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5/4/2004
SPECIAL REPORT: Truckers protest at Oakland port

More than 100 independent truckers gathered in front of the Port of Oakland’s terminals April 30 to protest rising fuel prices and shrinking paychecks, and vowed to return until their demands are met, the Contra Costa Timesreported.

The demonstration, part of a grassroots campaign with similar rallies in Los Angeles and Lathrop in San Joaquin County, slowed traffic to the nation’s fourth-busiest port to a trickle, the paper reported.

Warned about the demonstrations in advance, APL, a shipping company, prepared by asking its customers to pick up and drop off their loads by April 29.

"As far as operations are concerned, they're not affected at all," said Scott Dailey, director of corporate communications for APL.

However, the situation could shift this week.

Starting May 3, Union Pacific, which operates the nation’s largest railroad, will stop accepting cargo bound for Oakland and Los Angeles so containers do not pile up and bottleneck the railroad’s operations, said John Bromley, a spokesman for Union Pacific. Union Pacific will continue the embargo until the protests end or some resolution is reached.

"We're pretty helpless in this situation," Bromley said.

The truckers stopped working at Union Pacific’s Lathrop facility last week. About 30 percent of the normal work is getting done there, Bromley said.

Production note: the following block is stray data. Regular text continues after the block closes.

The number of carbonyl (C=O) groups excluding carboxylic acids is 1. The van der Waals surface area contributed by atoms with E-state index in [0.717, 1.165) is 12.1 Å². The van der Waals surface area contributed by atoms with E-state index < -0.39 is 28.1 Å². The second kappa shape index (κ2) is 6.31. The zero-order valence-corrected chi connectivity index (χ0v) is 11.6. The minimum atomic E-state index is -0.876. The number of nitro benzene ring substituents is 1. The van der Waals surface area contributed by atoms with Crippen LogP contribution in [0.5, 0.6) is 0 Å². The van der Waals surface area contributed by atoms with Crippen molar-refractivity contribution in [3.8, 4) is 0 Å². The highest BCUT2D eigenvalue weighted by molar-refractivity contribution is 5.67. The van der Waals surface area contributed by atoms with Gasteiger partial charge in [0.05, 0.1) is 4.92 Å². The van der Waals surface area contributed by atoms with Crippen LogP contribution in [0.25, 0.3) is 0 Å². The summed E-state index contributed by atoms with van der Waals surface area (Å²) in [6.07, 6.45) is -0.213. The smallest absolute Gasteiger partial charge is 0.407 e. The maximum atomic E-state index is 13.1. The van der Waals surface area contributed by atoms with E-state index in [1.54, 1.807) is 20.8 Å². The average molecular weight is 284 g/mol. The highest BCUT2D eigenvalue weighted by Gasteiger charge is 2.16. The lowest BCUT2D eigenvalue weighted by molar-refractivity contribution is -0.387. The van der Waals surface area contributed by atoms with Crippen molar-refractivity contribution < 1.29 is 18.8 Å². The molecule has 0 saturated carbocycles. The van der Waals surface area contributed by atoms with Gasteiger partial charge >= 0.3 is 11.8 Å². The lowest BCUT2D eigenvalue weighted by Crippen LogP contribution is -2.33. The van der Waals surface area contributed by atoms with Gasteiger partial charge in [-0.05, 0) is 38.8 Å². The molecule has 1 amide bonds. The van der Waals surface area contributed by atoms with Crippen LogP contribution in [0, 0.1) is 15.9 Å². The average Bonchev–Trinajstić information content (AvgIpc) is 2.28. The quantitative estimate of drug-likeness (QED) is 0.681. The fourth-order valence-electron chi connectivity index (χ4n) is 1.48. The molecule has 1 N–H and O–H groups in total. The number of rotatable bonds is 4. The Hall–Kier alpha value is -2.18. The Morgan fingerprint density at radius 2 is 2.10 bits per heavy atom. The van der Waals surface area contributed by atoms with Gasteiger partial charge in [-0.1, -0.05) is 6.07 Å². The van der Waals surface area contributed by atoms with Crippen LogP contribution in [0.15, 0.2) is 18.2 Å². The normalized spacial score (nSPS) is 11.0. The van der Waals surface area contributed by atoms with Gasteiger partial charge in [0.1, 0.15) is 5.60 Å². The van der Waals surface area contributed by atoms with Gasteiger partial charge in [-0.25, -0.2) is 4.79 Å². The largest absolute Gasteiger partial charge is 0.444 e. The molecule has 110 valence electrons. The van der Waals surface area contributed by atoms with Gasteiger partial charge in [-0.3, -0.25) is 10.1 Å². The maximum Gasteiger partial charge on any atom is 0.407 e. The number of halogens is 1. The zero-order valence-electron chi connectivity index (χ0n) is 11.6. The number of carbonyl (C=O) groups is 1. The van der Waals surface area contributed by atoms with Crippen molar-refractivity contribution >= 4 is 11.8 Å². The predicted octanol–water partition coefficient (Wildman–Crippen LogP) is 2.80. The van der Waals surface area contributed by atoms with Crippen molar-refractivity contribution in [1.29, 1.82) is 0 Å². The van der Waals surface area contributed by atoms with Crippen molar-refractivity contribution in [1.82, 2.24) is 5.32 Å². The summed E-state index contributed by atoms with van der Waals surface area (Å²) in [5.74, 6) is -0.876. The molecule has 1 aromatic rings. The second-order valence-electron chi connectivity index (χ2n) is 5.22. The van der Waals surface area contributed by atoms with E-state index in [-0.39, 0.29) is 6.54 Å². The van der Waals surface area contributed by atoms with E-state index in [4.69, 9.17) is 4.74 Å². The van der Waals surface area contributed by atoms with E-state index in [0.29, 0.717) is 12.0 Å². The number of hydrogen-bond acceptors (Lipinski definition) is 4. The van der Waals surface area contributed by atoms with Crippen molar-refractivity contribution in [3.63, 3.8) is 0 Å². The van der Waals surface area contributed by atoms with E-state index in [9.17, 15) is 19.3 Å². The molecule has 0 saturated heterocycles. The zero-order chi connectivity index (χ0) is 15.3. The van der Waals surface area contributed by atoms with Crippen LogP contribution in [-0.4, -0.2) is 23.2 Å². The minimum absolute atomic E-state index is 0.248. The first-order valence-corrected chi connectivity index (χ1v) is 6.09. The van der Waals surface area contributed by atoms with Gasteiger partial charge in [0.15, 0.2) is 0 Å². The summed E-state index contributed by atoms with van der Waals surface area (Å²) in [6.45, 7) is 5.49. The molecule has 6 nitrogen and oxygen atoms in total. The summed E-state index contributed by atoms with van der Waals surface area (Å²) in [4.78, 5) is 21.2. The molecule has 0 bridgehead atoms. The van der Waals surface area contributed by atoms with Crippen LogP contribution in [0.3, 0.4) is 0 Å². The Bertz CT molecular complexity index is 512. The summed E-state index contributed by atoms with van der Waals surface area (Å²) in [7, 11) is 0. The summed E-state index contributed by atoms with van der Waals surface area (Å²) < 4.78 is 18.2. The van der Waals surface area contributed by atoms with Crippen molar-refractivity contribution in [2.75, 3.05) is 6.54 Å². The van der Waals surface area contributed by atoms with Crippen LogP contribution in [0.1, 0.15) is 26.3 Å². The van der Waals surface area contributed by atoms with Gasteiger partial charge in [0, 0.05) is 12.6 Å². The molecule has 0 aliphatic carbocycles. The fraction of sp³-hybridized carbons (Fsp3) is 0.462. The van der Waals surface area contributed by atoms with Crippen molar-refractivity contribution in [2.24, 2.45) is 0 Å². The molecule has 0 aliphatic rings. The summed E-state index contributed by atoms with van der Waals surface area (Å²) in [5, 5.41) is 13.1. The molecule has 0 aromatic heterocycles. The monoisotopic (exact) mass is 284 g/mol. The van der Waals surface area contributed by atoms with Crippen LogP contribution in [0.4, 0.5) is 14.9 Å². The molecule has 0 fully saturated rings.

Dimas Encarncion hauled a truckload of cargo from Oakland to Los Angeles this week, a 16-hour round trip for which he was paid $800. But of that $800, Encarncion estimates he kept only about $300. The rest went to fuel – about $300, double its usual cost – as well as registration, cargo insurance, truck maintenance and other expenses that have also risen in recent years, the paper reported.

At the same time, shipping lines have cut the rates they pay him and other truckers, shrinking their profits further, he and other truckers said.

"I have to work more to cover all my payments," the San Leandro, CA, father of two said.

Volatile fuel prices have plagued truckers for over three decades. Nationally diesel fuel prices reached an all time high triggering a recession in trucking in March of 2000. Fuel prices set a new all time high nationally in 2003. Fuel prices in California are currently at their highest ever.

The Owner-Operator Independent Drivers Association is urging lawmakers in Washington, DC, to pass fuel surcharge legislation that will provide a permanent fix to this problem. While some lawmakers may still be hesitant to recognize this situation as something that needs a legislative fix, OOIDA says, the choice to ignore high fuel prices that bankrupt truckers comes with perils for more than just small-business truckers.

"The entire economic recovery for the nation may well be set back or stalled," said Todd Spencer, executive vice president of OOIDA.

Chuck Mack, the port division director of the International Brotherhood of Teamsters, said it planned to submit a proposal to the Port of Oakland next week to encourage shipping companies to pay the truckers an additional surcharge to cover the rising fuel costs.

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